An ayahuasca ceremony in Tarapoto, north-eastern Peru
An ayahuasca ceremony in Tarapoto, north-eastern Peru

Ayahuasca: a shamanic miracle or 'crazy tea'?

Jerome Taylor
Tuesday 31 May 2011 00:00

By her own admission there aren't many recreational substances that Courtney Love hasn't tried. In a candid interview with the latest issue of the American magazine Fix, the former Hole singer and widow of Kurt Cobain rattled off a long list of her past addictions. But there was one high that even a committed connoisseur like Love hadn't hit.

"The one drug I'd like to try one day is ayahuasca, which should be mandatory for everybody," she said. "It's apparently this crazy tea that gives you these intense hallucinations."

Crazy tea is one way of putting it. A powerful hallucinogenic brew made from rainforest plants, ayahuasca has been used for centuries by indigenous communities in the Amazon in shamanic medicine. The viscous brown liquid is made from a boiled-down mixture of psychotropic plants and is treated with deep reverence by Amazon natives.

But over the years, an increasing number of Westerners have begun to use variations of ayahuasca, either for recreational highs or in therapy centres which offer their own versions of traditional Amazonian medicine.

The ingredient which makes the drink hallucinogenic is dimethyltryptamine (DMT), a naturally occurring psychedelic compound that, in synthesised form, is a Class-A substance. But while DMT itself is banned in Britain, ayahuasca is not, and there has never been a prosecution for its possession or use.

Bags of banisteriopsis caapi vines, the main ingredient for the potion, are freely available for sale on eBay, and a handful of healthcare centres across Europe have sprung up offering ayahuasca treatments openly. The vines themselves contain no DMT. It is only if they are boiled with the leaves of one of two psychotropic plants (also widely available online) that an orally active variant of DMT is produced.

Adherents of ayahuasca credit shamanic medicine for helping them work through emotional traumas and depression which conventional medicine has failed to cure.

In his autobiography Broken Music, the musician Sting recalled how during a tour of Latin America in 1987 he sought out a traditional shaman who helped him grapple with troubling childhood memories.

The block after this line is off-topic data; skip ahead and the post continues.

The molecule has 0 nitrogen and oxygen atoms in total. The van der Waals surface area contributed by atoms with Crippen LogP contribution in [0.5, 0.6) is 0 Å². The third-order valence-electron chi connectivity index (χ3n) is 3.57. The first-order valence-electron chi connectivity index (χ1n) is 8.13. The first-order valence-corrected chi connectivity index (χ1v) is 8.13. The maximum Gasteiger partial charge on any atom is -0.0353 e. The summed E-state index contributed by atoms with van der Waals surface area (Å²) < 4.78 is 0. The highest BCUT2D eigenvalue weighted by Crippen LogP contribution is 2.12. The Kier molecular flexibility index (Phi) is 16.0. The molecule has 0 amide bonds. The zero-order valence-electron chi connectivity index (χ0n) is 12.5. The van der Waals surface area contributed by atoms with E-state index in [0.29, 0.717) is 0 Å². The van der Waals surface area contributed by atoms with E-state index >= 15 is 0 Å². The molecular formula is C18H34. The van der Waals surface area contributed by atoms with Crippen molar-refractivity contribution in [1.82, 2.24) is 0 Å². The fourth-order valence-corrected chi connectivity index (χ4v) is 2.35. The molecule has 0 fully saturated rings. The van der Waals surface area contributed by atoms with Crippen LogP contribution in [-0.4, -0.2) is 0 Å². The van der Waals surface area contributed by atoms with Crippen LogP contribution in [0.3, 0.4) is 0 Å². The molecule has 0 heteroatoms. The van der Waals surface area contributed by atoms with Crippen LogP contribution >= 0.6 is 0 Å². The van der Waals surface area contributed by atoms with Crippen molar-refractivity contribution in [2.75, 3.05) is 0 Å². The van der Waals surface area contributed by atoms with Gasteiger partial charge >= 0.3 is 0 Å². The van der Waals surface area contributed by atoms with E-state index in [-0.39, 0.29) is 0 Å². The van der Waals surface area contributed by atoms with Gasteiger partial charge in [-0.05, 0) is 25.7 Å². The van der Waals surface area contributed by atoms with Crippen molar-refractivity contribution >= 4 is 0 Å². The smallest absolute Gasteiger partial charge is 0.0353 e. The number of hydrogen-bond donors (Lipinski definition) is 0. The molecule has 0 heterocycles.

Writing about his resultant trip, he said: "Closing your eyes transports you to this other world, as real as any other, where sound becomes light and light becomes colour and colour turns into geometry... I am either dreaming awake or I am dead."

But there is concern among health workers that repeated use of ayahuasca could be dangerous, particularly for anyone with mental health issues. The television presenter Bruce Parry, who tried ayahuasca during the filming of his 2008 series Amazon, was shown throwing up in a bucket as he "battled with his ego" during a trip that he described as "at once disappointing, telling and humbling".

The images made compelling viewing, but Parry stressed that Amazonian cultures didn't take hallucinogens in the same way as recreational drug users in the West.

"Ayahuasca is not a recreational pastime," he said. "[It's] a medicine and a spiritual lesson."

The Herbal and Wellbeing Sanctuary in Ticehurst, East Sussex, is one of a handful of health centres in Britain to offer ayahuasca therapies. A spokesperson for the centre said shamanic medicine helped "people extract years of emotional, energetic, psychological and spiritual junk ... as well as to remove all kinds of toxins from their body".

There is no suggestion that any of the centre's therapies are illegal – the spokesperson said it did not boil the vines with psychotropic leaves and had asked both the Department of Health and local police before starting up the business.

The centre, like Parry, was keen to warn against recreational use of ayahuasca. "Our centre attracts people who don't want to go all the way to the Amazon to experience ayahuasca and also people who have come back from the Amazon and have found that they did not really get the healing that they wanted," the spokesperson said.

Celebrity users

Sting The former Police frontman said, "It's not a frivolous pursuit... There's a certain amount of dread attached to taking it – you have a hallucinogenic trip that deals with death and your mortality. It's not something you're going to score and have a great time on."

Paul Simon His song "Spirit Voices" is based on his experiences taking the drug. He said: "We went to see a [shaman] in a shack in a jungle. He chanted these beautiful melodies and then they made up this brew, and they said the anaconda will appear to you ... but no anaconda appeared."

Bruce Parry He took ayahuasca during the filming of the series Amazon. "I was presented with a myriad of spiralling colours and possible wormholes and intriguing places to explore, but as soon as my mind tried to reason with them they receded to a black-and-white untuned TV signal."

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